Why You Hate Hearing Your Voice On Recordings

Yes, that's what you really sound like — but it's not as bad as you think.

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"That's pretty universal," said Aaron Johnson, assistant professor at the Department of Speech & Hearing Science at the University of Illinois at Urbana-Champaign. "I don't know that I've ever met anyone who's starting off in vocal training that likes to listen to themselves."

That means that even professional singers go through it, and as Billboard charts might indicate, they've probably gotten over it.

To understand why you can't stand hearing your own pipes, there are two complementary explanations: the mental and the physical. With some practice, you can overcome hating how you sound.

Let's break it down into bite-size chunks.

When you talk or sing, your two vocal folds (also known as vocal cords, which are folds of tissue) flutter, and those vibrations journey through your vocal tract to the back of your throat.

The sound that comes out depends on the position of each player involved: the shape and length of that tube, where your tongue is, if your lips are parted or rounded, and so on.

Your voice is also conducted through the tissue and bones in your head in an additional layer that bypasses the atmosphere and outer ear. It's like when a car with cranked music thunders by and you feel the bass, said Johnson. That surge is a series of sound pressure waves that are physically transmitted through your body.

In other words, you feel it.

Anyone who has transcribed anything knows how painful it can be to listen to yourself. But why do you sound so...weird?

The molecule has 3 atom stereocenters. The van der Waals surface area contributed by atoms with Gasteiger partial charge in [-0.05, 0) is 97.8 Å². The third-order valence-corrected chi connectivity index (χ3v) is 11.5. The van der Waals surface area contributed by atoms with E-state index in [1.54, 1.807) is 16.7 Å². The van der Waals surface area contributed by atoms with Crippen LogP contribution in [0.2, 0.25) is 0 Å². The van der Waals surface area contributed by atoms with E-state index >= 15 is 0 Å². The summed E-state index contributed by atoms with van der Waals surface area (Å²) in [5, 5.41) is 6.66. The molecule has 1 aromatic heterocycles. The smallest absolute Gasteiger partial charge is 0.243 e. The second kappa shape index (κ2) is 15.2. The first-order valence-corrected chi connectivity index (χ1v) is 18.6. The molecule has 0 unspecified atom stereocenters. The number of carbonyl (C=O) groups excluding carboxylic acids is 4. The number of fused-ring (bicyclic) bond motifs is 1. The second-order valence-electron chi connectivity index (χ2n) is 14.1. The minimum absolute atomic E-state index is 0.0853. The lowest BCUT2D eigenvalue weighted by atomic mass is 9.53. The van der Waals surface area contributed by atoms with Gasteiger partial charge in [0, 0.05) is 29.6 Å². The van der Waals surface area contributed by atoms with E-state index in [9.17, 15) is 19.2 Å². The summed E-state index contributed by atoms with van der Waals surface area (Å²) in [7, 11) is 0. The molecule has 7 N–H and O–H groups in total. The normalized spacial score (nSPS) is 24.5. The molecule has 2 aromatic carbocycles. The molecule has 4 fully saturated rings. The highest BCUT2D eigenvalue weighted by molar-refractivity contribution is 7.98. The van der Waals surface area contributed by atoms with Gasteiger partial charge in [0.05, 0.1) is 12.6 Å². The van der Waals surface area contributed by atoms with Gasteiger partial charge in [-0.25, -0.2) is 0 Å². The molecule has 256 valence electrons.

That big ole skull filled with spaghetti on your shoulders has a lot to do with it. Think of it this way: When you put your hand over a flashlight, your hand looks red because red light has longer wavelengths than blue or purple. Red's lengthier wavelengths travel through tissue more easily than the shorter wavelengths of colors on the other side of the visible spectrum.

Now, pretend your voice is the light. The lower, longer wavelengths filter more easily through our head's tissue and to our ears, so it sounds deeper and richer to us, but the frequencies in real life and the recording are pretty much the same.

Yes, it is possible. Here are some of Johnson's tips:

Override your brain bias.

If you hear yourself on a recording, your first thought might be, That's not me! "One [way] is just get used to it," Johnson said. "If you listen to it enough, you can accept it."

This psychological ploy is called the mere exposure effect, and it's pretty simple: You prefer what is familiar to you. A good example of this is when you see a friend in the mirror and they look a bit odd. That's because the way you see them is straight on, so that's why your brain logs their reflection as different (and a little less preferable).

To get a better sense of what your voice sounds like in the room, Johnson suggested a simple experiment. Put your hands in front of your ears so they form a wall between your mouth and ears. (That way the sound can't travel directly to your ear.) You'll still get the immediate conduction in your head, but you'll get more of the reverberations that happen in the room.

Get real-time feedback.

This might not be readily available for everyone, but if you wear headphones and have a mic hooked up, you can override the sound waves that are traveling through your head, he said. Musicians use it to practice pitch and other aspects of vocal training.

And if you're up for it, a professional coach can help.

It's also a big misconception that you're stuck with the sound you're born with. "Anyone can learn to use their voice in more healthy, efficient, beautiful ways," Johnson said. "I hate to say 'make it better,' because that means different things to different people. A good voice is hard for everyone to agree upon."

But if you truly want to change something, like how hoarse you get after a long day of talking at work, or if you get winded when you speak, a voice clinic can help. "It's just another physical activity and athletic use of the body, but most people don't think about it. They think what we're born with is what we got, but training goes a long way."

And if we're talking about the bevy of "um"s and "you know"s that you hear, fear not: A lot of those are natural to speech.